Photography

Section



Photography

Worlds Within Our Worlds: Macro Photos of Everyday Objects

January 26, 2015

Christopher Jobson

macro-1

macro-2

macro-3

macro-4

macro-5

Watch this video of beautifully lit macro photos of everyday objects by photographer Pyanek (who also scored the audio) and see how many objects you can guess. I failed miserably. (via Colossal Submissions)

 

 



Art Photography

Sinister Architecture Constructed from Archival Library of Congress Images by Jim Kazanjian

January 19, 2015

Christopher Jobson

untitled[Station]_2014

untitled[Grotto]_2014

untitled[UFO]_2103

untitled[Vehicle]_2013

untitled[Vessel]_2014

Inspired in part by the classic horror literature of H.P. Lovecraft, artist Jim Kazanjian (previously) assembles foreboding buildings using snippets of photographs found in the Library of Congress archives. Equal parts secret lair, insane asylum, and the work of a deranged architect, Kazanjian’s collages are created from 50-70 separate photographs taken over the last century. Each piece takes nearly three months to complete as he painstakingly searches for just the right elements, a process he likens to “solving a puzzle, except in reverse.” From his artist statement:

I’ve chosen photography as a medium because of the cultural misunderstanding that it has a sort of built-in objectivity. This allows me to set up a visual tension within the work, to make it resonate and lure the viewer further inside. My current series is inspired by the classic horror literature of H.P. Lovecraft, Algernon Blackwood and similar authors. I am intrigued with the narrative archetypes these writers utilize to transform the commonplace into something sinister and foreboding. In my work, I prefer to use these devices as a means to generate entry points for the viewer. I’m interested in occupying a space where the mundane intersects the strange, and the familiar becomes alien. In a sense, I am attempting to render the sublime.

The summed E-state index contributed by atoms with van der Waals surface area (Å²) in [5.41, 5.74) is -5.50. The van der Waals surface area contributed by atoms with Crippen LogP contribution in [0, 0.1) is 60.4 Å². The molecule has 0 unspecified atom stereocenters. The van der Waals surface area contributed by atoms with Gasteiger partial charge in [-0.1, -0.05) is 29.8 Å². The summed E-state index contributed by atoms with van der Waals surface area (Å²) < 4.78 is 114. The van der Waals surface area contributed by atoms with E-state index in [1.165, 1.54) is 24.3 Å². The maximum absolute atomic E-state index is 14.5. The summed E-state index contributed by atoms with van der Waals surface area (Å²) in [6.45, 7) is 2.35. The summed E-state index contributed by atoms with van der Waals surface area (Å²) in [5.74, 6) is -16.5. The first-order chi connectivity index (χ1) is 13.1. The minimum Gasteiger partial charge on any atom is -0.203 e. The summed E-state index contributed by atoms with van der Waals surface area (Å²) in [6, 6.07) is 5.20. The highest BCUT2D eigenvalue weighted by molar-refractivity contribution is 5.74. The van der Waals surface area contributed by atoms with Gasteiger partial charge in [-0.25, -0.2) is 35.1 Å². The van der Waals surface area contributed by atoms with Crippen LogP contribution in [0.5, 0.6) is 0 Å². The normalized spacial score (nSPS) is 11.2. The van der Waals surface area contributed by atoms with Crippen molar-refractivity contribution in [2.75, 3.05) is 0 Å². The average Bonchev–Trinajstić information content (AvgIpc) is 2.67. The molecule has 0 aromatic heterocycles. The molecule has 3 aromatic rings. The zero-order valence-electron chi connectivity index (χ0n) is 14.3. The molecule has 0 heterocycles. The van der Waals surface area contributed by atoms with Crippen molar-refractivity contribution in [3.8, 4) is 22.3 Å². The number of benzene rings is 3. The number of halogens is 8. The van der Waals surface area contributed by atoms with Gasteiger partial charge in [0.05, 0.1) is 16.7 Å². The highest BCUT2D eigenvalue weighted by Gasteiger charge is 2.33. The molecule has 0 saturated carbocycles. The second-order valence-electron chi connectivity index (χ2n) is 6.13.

You can see much more of Kazanjian’s work on his website, and at Jennifer Kostuik Gallery in Vancouver later this year. (via Colossal Submissions)

 

 



History Photography

The Rescued Film Project Discovers 31 Rolls of Undeveloped Film Shot by an Unknown WW2 Soldier

January 18, 2015

Christopher Jobson

Founded by photographer Levi Bettwieser, the Rescued Film Project obtains unclaimed film rolls from the 1930s to the 1990s and develops them for the first time, salvaging hidden memories than might have otherwise been completely lost to time. In late 2014 at an auction in Ohio, Bettwieser discovered a lot of 31 undeveloped film rolls dating back to WWII with labels including Boston Harbor, La Havre Harbor, and Lucky Strike Camp. After acquiring the rolls of film, he set to work and developed dozens of usable negatives that somehow survived the last 70 years. The process was captured in this 10-minute film by Tucker Debevec.

Bettwieser says that although many of the rolls were too damaged to develop, the majority of them resulted in usable prints, and he still has one larger format roll to develop that requires special supplies. Staring carefully at so many photos may have also resulted in an additional discovery. Bettwieser noticed a single unidentified soldier seems to appear in several different shots, and he suspects this may be the photographer who lent the camera to others in order to get shots of himself. You can scroll through dozens more photos over on the project’s website.

Part of the Rescued Film Project’s mission is to connect photos with relevant places and people, so if you recognize anything, or if you have rolls of old undeveloped film, be sure to get in touch. (via PetaPixel)

ww2-7

ww2-6

ww2-8

ww2-2

Couresty the Rescued Film Project

ww2-3

Couresty the Rescued Film Project

ww2-4

Couresty the Rescued Film Project

ww2-9

Couresty the Rescued Film Project

ww2-10

Couresty the Rescued Film Project

ww2-11

Couresty the Rescued Film Project

 

 



Photography

Enchanting European Landscapes Inspired by Brothers Grimm Folk Tales Photographed by Kilian Schönberger

January 15, 2015

Christopher Jobson

grimm-1

grimm-2

grimm-3

grimm-4

grimm-5

grimm-6

grimm-7

grimm-8